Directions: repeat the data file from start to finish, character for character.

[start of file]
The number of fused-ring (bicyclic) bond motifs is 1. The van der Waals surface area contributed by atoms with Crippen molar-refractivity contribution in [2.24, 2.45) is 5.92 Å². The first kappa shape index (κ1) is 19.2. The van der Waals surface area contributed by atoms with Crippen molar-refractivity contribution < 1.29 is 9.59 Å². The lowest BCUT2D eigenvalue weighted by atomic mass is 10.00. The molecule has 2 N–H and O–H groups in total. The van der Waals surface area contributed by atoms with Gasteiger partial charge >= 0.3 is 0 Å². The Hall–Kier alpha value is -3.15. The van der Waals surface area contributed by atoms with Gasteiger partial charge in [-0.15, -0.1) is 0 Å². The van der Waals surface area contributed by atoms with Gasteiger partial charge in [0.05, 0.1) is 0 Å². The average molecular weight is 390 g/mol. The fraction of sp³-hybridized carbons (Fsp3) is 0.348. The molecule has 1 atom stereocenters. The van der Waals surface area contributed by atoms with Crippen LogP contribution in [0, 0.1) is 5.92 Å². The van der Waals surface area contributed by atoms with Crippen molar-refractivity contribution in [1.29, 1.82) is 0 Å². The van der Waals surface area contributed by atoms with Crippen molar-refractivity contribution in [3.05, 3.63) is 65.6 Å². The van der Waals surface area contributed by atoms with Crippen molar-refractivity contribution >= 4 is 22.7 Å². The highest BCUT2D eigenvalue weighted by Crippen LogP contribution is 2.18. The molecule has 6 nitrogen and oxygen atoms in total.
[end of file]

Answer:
The number of fused-ring (bicyclic) bond motifs is 1. The van der Waals surface area contributed by atoms with Crippen molar-refractivity contribution in [2.24, 2.45) is 5.92 Å². The first kappa shape index (κ1) is 19.2. The van der Waals surface area contributed by atoms with Crippen molar-refractivity contribution < 1.29 is 9.59 Å². The lowest BCUT2D eigenvalue weighted by atomic mass is 10.00. The molecule has 2 N–H and O–H groups in total. The van der Waals surface area contributed by atoms with Gasteiger partial charge >= 0.3 is 0 Å². The Hall–Kier alpha value is -3.15. The van der Waals surface area contributed by atoms with Gasteiger partial charge in [-0.15, -0.1) is 0 Å². The van der Waals surface area contributed by atoms with Gasteiger partial charge in [0.05, 0.1) is 0 Å². The average molecular weight is 390 g/mol. The fraction of sp³-hybridized carbons (Fsp3) is 0.348. The molecule has 1 atom stereocenters. The van der Waals surface area contributed by atoms with Crippen LogP contribution in [0, 0.1) is 5.92 Å². The van der Waals surface area contributed by atoms with Crippen molar-refractivity contribution in [1.29, 1.82) is 0 Å². The van der Waals surface area contributed by atoms with Crippen molar-refractivity contribution in [3.05, 3.63) is 65.6 Å². The van der Waals surface area contributed by atoms with Crippen molar-refractivity contribution >= 4 is 22.7 Å². The highest BCUT2D eigenvalue weighted by Crippen LogP contribution is 2.18. The molecule has 6 nitrogen and oxygen atoms in total.